US Open can’t escape golf’s ‘black cloud’ of Civil War

If Brooks Koepka could play golf as enthusiastically as he growls, he might be vying to be one of the greatest golfers ever. Instead, for eight and a half thorny minutes, he was adamant that the “black cloud” looming over the US Open this week was not the result of a fire started by the LIV Golf, but a media fixation. “I didn’t really think about it,” he insisted, even after it was pointed out that his brother Chase was part of the inaugural field in Hertfordshire last week.

Perhaps a Saudi-backed breakaway player can buy a smile from Kepka, who has promised little in regards to not being the next PGA Tour player to drop ship. “Until now, there was no other way out, so where else are you going to go?” he said. But the price of silence is such that not even all the oil in the world can afford it, and the ongoing speculation about the battle for the future of golf will continue to cast its shadow long after the first tee hit on Thursday morning in Massachusetts.

This can be considered a shame for the US Open as the major returned to Brooklyn for the first time since the infamous 1999 Ryder Cup. Typically, the buildup has focused on the pandemonium that followed Justin Leonard’s game-winning hit (not yet), or whether Bryson DeChambeau’s biceps posed an existential threat to golf.

Instead, the world watches with admiration and horror as the Saudis manipulate hundreds of millions and turn sports into a geopolitical battleground. The levels of interest and intrigue in the tournament have skyrocketed as players take sides or remain suspiciously quiet while the public waits to see which domino will fall next. “Obviously it’s about touring at the moment,” said Matt Fitzpatrick. “Everyone wants to know what’s going on, who’s going and who’s not.”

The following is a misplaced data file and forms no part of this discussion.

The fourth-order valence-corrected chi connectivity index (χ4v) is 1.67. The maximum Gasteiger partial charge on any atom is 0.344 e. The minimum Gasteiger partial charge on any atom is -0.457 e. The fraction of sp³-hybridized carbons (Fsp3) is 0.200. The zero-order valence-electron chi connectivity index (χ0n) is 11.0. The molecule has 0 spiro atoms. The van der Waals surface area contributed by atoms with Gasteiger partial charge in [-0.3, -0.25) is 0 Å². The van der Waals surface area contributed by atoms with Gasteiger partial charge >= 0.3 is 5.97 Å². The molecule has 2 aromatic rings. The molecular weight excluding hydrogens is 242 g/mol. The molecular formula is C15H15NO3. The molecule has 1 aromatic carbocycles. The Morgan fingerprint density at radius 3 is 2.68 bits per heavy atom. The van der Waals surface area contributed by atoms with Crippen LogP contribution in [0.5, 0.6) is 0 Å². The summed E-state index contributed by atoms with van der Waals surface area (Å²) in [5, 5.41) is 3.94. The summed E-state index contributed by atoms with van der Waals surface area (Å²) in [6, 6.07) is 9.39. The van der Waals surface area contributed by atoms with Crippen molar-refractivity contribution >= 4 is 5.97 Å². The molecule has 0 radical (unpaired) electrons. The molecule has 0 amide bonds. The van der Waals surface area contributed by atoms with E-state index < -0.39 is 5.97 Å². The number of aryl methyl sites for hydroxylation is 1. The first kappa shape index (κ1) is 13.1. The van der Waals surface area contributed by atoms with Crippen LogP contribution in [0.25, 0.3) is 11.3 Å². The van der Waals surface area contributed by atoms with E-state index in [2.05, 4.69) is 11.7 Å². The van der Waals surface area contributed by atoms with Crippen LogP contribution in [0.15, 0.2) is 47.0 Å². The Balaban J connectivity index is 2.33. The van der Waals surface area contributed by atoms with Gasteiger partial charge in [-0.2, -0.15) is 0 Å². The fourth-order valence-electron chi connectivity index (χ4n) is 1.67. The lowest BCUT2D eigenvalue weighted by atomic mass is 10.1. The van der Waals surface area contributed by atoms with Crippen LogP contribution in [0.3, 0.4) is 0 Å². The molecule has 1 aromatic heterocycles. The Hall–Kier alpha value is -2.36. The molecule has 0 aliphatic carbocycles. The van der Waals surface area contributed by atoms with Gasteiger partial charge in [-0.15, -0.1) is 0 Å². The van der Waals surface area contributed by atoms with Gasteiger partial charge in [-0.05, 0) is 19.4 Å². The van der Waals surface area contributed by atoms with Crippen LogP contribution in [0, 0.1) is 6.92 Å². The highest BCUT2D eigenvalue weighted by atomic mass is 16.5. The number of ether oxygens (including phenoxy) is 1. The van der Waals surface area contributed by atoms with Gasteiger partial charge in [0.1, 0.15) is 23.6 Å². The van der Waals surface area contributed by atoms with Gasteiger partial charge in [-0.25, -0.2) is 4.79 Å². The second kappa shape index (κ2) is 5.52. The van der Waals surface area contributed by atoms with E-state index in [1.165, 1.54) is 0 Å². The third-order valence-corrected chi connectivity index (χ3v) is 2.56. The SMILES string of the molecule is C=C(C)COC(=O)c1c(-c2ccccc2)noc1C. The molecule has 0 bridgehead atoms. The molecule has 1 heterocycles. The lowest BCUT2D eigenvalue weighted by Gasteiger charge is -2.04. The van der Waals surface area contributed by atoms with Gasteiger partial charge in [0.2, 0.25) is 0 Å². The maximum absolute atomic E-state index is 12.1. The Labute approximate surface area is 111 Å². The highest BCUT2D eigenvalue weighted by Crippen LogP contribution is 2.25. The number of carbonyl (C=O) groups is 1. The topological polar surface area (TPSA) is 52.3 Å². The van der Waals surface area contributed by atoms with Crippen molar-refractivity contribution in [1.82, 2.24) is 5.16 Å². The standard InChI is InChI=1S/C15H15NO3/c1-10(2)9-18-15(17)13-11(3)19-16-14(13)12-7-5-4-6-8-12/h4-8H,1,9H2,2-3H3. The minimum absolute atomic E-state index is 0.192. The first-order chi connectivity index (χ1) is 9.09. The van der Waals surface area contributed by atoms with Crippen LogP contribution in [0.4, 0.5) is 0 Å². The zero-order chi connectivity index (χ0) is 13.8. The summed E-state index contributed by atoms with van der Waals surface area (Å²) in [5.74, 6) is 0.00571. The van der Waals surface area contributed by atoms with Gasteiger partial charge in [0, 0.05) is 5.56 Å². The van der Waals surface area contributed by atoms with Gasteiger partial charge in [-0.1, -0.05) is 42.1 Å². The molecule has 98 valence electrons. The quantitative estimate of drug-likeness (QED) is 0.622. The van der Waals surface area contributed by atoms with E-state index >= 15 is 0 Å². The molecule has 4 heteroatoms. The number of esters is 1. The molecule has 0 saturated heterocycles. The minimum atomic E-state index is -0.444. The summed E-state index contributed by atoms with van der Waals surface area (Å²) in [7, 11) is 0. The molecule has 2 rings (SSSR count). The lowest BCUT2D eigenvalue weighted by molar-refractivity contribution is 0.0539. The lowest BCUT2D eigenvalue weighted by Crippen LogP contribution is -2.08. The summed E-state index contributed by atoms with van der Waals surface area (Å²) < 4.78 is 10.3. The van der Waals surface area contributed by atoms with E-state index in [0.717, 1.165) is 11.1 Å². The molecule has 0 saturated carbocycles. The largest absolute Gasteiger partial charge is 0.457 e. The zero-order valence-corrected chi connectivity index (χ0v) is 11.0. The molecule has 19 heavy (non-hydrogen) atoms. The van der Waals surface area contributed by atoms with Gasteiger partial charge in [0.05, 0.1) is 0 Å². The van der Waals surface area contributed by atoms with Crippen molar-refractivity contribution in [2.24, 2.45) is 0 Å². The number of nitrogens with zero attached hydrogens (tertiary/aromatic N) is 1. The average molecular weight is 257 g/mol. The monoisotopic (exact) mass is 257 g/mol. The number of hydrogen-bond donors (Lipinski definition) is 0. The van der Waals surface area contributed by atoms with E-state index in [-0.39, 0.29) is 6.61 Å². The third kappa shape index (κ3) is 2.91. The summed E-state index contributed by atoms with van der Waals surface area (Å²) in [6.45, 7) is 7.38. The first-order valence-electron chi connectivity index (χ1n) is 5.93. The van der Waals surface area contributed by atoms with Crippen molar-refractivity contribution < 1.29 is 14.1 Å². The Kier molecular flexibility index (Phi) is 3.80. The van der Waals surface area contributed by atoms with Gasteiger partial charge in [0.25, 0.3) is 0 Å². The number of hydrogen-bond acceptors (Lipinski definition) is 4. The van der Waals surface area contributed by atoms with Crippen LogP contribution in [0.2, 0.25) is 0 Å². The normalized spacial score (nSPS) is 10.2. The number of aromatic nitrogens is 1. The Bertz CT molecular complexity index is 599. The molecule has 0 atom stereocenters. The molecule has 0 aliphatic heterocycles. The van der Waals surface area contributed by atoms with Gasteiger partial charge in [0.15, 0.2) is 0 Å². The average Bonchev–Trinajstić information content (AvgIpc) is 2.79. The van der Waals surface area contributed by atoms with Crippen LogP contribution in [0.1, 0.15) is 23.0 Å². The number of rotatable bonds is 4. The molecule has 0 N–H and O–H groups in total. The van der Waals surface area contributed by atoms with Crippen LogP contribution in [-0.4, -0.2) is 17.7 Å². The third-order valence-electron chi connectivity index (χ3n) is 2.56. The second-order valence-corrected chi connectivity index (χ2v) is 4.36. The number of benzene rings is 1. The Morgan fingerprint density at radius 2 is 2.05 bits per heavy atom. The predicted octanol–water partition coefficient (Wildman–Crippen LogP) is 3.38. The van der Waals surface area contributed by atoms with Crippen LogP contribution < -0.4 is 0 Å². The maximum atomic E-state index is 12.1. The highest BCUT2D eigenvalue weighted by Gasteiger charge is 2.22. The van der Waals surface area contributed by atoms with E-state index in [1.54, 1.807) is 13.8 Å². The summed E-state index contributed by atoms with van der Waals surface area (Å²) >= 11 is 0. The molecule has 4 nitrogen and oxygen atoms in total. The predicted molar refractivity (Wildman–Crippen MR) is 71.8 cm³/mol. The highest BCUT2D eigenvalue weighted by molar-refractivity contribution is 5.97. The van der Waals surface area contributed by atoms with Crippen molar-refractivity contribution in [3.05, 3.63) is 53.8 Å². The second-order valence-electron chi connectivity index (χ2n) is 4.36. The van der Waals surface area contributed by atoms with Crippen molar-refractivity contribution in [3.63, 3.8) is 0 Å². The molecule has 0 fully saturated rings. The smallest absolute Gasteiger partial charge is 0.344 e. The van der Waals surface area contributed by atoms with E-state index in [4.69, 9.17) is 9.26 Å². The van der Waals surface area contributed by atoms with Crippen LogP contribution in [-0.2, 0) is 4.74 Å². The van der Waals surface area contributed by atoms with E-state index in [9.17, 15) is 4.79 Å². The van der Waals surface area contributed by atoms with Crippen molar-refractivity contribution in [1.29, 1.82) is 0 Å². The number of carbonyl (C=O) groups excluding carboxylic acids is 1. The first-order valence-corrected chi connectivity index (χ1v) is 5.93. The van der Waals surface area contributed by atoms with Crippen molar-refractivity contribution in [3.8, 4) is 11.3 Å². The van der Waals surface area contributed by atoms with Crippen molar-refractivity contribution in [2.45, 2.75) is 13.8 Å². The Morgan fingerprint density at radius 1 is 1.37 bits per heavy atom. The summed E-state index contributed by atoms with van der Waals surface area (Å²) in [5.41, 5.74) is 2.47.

Some of these questions will be answered when the LIV makes its first US stop later this month. However, it is clear that this week he is already a competitor in this area. Rory McIlroy and Justin Thomas are favorites and de facto flag bearers for continued PGA Tour loyalty after their spectacular shootout at the Canadian Open last Sunday. “I was tossing and turning and losing a lot of sleep thinking about what could potentially happen,” Thomas said on Tuesday about the future of the tour.

John Rahm, the reigning champion, also went on the offensive, using his press conference to criticize the LIV’s 54-hole opening format and insisting that no amount of money could persuade him to tarnish his legacy. “The truth is, I could retire right now with what I earned and I would live a very happy life and never play golf again,” he said. “I never played golf for financial reasons. I play for the love of the game and want to play against the best in the world.”

Unfortunately, this view is not shared by everyone, and the fact that Amnesty called them “puppets” or accused a group of post-9/11 survivors of betrayal did not bring any moral insight to a number of players. The Ghost, who currently resides in Phil Mickelson, received a warm welcome in Boston during his practice rounds, while Dustin Johnson, DeChambeau and Patrick Reid are all capable of competing on Sunday. They anemicly answered questions about their character and then took refuge in the vast vaults of their recently overflowing bank accounts. If one of them wins this week, it would be a nightmare scenario for the PGA Tour, which has been unable to find a legal way to block LIV players from major tournaments.

Subplots make this tournament one of the most anticipated US Opens in recent memory, and a field known for one of the sport’s greatest battles now hosts a fight for its future. The 156 players vying for a place in history will be in the spotlight for the next four days, but the Saudi Arabian invasion won’t be sidelined either. Too much is at stake, and with both sides refusing to give up any ground, the crack at the heart of golf is only getting deeper every day. Against this background, the question of whether McIlroy can end his severe drought or whether Scotty Sheffler can become just the sixth player in history to win the Masters and the US Open in the same year seems belated. Cap may be “tired of it all” but the golf civil war has only just begun and he’s at the forefront along with every other player, even if it’s just a pathetic shrug.